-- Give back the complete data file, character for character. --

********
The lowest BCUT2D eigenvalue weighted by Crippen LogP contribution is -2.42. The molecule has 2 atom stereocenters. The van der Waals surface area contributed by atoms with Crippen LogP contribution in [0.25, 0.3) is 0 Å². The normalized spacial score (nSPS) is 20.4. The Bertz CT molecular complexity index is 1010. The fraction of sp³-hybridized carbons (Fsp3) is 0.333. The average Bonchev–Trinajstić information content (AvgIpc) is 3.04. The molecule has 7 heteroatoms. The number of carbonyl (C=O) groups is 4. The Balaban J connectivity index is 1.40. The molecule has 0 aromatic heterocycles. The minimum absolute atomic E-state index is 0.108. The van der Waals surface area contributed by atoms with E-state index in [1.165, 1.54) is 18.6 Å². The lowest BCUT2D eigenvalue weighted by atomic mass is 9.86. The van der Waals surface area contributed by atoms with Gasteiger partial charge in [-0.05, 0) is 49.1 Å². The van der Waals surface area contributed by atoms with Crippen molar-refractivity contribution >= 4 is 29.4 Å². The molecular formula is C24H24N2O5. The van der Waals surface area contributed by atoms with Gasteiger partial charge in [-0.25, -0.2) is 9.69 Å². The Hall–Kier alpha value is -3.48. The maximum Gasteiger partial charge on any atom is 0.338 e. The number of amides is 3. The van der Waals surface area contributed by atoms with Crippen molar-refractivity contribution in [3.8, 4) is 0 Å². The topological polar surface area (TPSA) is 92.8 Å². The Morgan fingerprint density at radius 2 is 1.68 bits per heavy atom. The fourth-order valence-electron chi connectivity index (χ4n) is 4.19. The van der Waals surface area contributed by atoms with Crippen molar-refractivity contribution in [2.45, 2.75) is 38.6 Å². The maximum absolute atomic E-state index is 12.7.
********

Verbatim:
The lowest BCUT2D eigenvalue weighted by Crippen LogP contribution is -2.42. The molecule has 2 atom stereocenters. The van der Waals surface area contributed by atoms with Crippen LogP contribution in [0.25, 0.3) is 0 Å². The normalized spacial score (nSPS) is 20.4. The Bertz CT molecular complexity index is 1010. The fraction of sp³-hybridized carbons (Fsp3) is 0.333. The average Bonchev–Trinajstić information content (AvgIpc) is 3.04. The molecule has 7 heteroatoms. The number of carbonyl (C=O) groups is 4. The Balaban J connectivity index is 1.40. The molecule has 0 aromatic heterocycles. The minimum absolute atomic E-state index is 0.108. The van der Waals surface area contributed by atoms with E-state index in [1.165, 1.54) is 18.6 Å². The lowest BCUT2D eigenvalue weighted by atomic mass is 9.86. The van der Waals surface area contributed by atoms with Gasteiger partial charge in [-0.05, 0) is 49.1 Å². The van der Waals surface area contributed by atoms with Crippen molar-refractivity contribution >= 4 is 29.4 Å². The molecular formula is C24H24N2O5. The van der Waals surface area contributed by atoms with Gasteiger partial charge in [-0.25, -0.2) is 9.69 Å². The Hall–Kier alpha value is -3.48. The maximum Gasteiger partial charge on any atom is 0.338 e. The number of amides is 3. The van der Waals surface area contributed by atoms with Crippen molar-refractivity contribution in [3.8, 4) is 0 Å². The topological polar surface area (TPSA) is 92.8 Å². The Morgan fingerprint density at radius 2 is 1.68 bits per heavy atom. The fourth-order valence-electron chi connectivity index (χ4n) is 4.19. The van der Waals surface area contributed by atoms with Crippen molar-refractivity contribution in [2.45, 2.75) is 38.6 Å². The maximum absolute atomic E-state index is 12.7.